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Dreams of sod walls and house floors…

August 16, 2013

ArchaeologyLiving archaeology every day (and night) is starting to affect us – Edouard has been dreaming about sod walls, and Charlotta has been waking up from dreams of chasing house floors. Rick on the other hand is mostly dreaming of seal shaped ivory boxes full of ivory animals – and the site seem to be able to fulfil all our dreams… Today Chaz found a charm box shaped as seal. Sadly it was empty, but with the kind of finds we’ve been making it wouldn’t be such a surprise if the ivory animals turned up tomorrow (frustrating sod walls and house floors we have in abundance). With Véro in the lead the turf architecture of area A has been deciphered, and there now appears to be three or four separate rooms and two walled tunnels in the excavated area. basketThe most interesting house floor is still to be found in the northern part of area A (the house floor of charm boxes and wolf-women dolls), Area Aand another piece of fine basketry was found there today. We also had several finds of braided grass ropes – the most incredible finds in an archaeological context! The south squares of area A are now officially closed, and the screens have moved down there to start the backfilling.

Area BIn area B the first layer of house floor is almost removed (the last part was frozen, so it has to wait till tomorrow), and we are moving closer to the end of this rather shallow deposit. The building in area B has a very different character from the houses in area A, and we are beginning to suspect that it belongs to an earlier settlement period. The hose has not been burnt at all, as the grand house in area A, and the composition of finds, the building debris, and the mixture of household waist and a few fine artefacts, suggests we are excavating an abandoned house rather than one that has been left suddenly during a catastrophic event. bent wood bowl in situThe mask find could confirm this, as sometimes they were not broken after use, but just discarded. A powerful object like that would be left alone. Area B thus seems to be rather close to finishing – however, Nunalleq wouldn’t be Nunalleq if it was that easy. In the south-eastern corner of our opened squares the deposit that we first interpreted as an outside activity area has developed into something that is suspiciously like the house floors in area A (incidentally this is also the square closest to the northern house floor in area A). We suspect that this might be a deposit, possibly part of a house structure as we have beams in the profile above it, belonging to the same occupationalphase as the burnt house – probably even part of the same structure. The complexities of the site never cease to surprise us.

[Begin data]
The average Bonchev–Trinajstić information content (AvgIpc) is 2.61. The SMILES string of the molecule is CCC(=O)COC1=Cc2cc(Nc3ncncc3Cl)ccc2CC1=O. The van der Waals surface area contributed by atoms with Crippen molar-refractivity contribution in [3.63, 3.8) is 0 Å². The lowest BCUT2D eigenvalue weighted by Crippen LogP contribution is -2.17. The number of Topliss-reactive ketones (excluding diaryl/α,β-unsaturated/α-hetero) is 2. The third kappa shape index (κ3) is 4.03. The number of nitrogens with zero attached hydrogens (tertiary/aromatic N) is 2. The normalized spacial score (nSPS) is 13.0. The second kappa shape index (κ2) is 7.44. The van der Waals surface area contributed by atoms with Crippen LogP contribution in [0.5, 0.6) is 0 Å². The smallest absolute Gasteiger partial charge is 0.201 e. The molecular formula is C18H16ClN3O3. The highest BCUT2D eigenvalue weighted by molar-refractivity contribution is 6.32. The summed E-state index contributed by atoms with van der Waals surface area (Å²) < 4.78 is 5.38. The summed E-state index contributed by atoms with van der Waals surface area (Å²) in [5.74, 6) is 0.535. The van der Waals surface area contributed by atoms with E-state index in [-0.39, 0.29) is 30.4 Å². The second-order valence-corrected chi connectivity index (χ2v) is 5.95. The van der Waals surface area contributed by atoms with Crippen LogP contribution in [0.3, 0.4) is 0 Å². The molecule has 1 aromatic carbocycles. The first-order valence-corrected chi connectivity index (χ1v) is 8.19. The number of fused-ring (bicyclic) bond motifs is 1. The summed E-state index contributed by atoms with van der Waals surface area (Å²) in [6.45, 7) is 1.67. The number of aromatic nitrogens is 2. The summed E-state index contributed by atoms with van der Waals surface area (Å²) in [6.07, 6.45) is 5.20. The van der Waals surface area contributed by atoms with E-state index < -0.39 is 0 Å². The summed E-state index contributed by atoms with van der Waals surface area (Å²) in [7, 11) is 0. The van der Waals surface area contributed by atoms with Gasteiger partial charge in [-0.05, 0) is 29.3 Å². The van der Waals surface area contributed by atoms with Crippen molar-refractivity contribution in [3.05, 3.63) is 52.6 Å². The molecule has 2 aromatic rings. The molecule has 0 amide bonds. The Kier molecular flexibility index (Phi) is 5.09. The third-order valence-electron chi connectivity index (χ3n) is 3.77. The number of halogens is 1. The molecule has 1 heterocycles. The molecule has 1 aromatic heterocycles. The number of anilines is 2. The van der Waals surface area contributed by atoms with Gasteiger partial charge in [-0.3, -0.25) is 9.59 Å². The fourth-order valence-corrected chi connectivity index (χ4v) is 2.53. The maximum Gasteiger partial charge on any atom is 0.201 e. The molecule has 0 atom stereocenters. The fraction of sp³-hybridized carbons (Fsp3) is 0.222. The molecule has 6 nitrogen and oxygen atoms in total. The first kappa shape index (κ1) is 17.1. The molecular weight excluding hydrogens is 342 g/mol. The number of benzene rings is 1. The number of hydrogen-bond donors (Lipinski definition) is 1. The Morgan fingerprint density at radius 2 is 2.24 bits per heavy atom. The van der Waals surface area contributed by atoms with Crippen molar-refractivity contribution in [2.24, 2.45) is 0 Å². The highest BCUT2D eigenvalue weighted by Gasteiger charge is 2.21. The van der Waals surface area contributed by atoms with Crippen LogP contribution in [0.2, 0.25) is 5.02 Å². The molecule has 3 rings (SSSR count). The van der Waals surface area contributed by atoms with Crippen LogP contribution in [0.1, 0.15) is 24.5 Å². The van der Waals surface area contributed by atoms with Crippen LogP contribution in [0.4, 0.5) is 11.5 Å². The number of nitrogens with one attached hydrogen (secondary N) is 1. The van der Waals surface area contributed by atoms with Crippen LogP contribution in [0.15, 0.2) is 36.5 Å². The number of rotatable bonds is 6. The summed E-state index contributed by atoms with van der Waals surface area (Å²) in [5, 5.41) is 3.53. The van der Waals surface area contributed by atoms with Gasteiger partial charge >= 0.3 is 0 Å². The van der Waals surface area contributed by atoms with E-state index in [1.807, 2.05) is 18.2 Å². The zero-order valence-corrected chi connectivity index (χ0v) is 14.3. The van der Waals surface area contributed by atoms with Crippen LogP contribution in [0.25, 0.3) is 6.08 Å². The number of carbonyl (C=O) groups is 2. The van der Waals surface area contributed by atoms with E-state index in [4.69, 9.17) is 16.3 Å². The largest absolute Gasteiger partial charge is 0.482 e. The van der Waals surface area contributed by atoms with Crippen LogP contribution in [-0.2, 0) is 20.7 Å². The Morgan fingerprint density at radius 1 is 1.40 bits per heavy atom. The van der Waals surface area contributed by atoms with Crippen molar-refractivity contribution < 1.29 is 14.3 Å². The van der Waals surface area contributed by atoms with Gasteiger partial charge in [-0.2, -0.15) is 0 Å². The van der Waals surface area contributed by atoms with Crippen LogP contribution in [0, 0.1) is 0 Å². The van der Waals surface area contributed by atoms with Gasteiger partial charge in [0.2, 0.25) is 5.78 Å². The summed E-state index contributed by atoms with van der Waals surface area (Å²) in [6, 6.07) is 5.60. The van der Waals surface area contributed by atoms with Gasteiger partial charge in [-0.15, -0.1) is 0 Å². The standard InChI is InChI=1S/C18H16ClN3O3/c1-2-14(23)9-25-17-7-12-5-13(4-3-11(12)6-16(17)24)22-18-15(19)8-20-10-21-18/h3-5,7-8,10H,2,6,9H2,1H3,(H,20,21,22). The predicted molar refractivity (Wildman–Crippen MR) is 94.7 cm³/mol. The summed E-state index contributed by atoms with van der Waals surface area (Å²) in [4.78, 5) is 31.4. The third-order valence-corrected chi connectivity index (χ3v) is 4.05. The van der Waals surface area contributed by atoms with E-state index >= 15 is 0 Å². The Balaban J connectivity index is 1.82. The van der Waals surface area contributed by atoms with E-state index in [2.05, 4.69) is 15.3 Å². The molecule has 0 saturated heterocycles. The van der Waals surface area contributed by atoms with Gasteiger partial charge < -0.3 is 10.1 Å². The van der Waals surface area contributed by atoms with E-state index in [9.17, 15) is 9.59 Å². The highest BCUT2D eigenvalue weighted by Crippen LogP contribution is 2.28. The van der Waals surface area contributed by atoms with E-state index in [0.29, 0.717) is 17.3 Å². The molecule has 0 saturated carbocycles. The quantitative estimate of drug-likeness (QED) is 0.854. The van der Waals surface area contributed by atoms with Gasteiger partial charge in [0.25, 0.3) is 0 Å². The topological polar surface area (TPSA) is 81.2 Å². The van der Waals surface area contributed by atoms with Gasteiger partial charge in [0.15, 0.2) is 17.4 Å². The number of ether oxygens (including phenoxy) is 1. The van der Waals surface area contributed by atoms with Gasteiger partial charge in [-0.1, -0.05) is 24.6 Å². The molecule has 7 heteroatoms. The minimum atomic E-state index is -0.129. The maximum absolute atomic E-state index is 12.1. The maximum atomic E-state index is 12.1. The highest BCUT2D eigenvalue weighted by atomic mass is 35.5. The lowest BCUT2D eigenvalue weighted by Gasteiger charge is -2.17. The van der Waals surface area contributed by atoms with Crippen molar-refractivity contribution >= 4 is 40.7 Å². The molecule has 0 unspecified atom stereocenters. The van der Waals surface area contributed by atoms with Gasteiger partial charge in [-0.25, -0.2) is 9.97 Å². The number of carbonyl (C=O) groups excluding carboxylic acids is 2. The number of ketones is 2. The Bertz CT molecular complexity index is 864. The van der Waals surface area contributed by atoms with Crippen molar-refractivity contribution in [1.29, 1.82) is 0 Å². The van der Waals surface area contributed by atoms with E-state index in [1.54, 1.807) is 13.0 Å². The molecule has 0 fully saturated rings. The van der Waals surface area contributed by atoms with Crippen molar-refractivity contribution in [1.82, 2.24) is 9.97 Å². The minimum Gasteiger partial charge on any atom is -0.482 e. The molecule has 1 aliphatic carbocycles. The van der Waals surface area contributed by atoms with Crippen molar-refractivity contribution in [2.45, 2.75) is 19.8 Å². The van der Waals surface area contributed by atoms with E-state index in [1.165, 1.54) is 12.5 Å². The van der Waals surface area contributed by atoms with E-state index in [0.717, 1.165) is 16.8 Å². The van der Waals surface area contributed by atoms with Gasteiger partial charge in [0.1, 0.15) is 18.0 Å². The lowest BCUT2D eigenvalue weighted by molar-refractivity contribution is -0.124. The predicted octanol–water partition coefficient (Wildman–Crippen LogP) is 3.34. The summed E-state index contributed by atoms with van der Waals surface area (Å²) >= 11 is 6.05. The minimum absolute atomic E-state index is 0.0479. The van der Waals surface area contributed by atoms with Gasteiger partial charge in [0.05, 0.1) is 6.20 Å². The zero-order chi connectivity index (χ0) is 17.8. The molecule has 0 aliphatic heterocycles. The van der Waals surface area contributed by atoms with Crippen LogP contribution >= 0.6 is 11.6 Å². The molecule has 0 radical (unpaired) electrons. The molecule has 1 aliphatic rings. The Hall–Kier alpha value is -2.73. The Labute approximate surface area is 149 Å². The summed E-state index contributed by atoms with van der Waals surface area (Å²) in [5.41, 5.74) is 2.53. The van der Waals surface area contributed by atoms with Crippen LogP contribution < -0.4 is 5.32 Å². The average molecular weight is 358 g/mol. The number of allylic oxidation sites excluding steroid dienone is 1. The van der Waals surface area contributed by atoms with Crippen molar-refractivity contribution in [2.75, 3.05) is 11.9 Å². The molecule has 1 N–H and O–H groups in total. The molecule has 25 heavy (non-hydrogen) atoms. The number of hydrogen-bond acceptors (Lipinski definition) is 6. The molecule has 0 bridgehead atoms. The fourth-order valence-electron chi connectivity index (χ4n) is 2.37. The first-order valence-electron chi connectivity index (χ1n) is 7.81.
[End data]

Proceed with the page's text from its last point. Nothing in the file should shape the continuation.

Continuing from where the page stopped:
Yup'ik history classSchool has started in Quinhagak, and this afternoon we had a visit from the Yup’ik history class. They were learning about primary sources – and a more primary source than our dig is hard to find :). We hope they come back and see us again later in the week, when we done some more excavation and there’s even more stories for the archaeology to tell.

Time to go home!

Time to go home!


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